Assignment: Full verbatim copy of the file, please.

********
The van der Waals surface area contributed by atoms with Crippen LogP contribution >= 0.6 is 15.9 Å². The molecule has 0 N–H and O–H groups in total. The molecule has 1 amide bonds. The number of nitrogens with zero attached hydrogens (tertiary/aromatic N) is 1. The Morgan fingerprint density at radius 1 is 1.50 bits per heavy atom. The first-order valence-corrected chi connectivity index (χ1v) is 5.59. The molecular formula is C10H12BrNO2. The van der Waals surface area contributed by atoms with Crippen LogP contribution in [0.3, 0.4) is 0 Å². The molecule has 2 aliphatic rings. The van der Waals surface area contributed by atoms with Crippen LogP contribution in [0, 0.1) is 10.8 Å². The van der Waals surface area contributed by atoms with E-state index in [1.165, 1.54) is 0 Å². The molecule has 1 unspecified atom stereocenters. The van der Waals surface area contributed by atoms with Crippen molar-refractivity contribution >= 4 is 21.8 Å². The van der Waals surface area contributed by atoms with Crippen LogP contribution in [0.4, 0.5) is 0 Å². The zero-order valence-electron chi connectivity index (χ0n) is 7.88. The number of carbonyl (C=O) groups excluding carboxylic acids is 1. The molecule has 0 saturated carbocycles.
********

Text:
The van der Waals surface area contributed by atoms with Crippen LogP contribution >= 0.6 is 15.9 Å². The molecule has 0 N–H and O–H groups in total. The molecule has 1 amide bonds. The number of nitrogens with zero attached hydrogens (tertiary/aromatic N) is 1. The Morgan fingerprint density at radius 1 is 1.50 bits per heavy atom. The first-order valence-corrected chi connectivity index (χ1v) is 5.59. The molecular formula is C10H12BrNO2. The van der Waals surface area contributed by atoms with Crippen LogP contribution in [0.3, 0.4) is 0 Å². The molecule has 2 aliphatic rings. The van der Waals surface area contributed by atoms with Crippen LogP contribution in [0, 0.1) is 10.8 Å². The van der Waals surface area contributed by atoms with E-state index in [1.165, 1.54) is 0 Å². The molecule has 1 unspecified atom stereocenters. The van der Waals surface area contributed by atoms with Crippen molar-refractivity contribution >= 4 is 21.8 Å². The van der Waals surface area contributed by atoms with Crippen LogP contribution in [0.4, 0.5) is 0 Å². The zero-order valence-electron chi connectivity index (χ0n) is 7.88. The number of carbonyl (C=O) groups excluding carboxylic acids is 1. The molecule has 0 saturated carbocycles.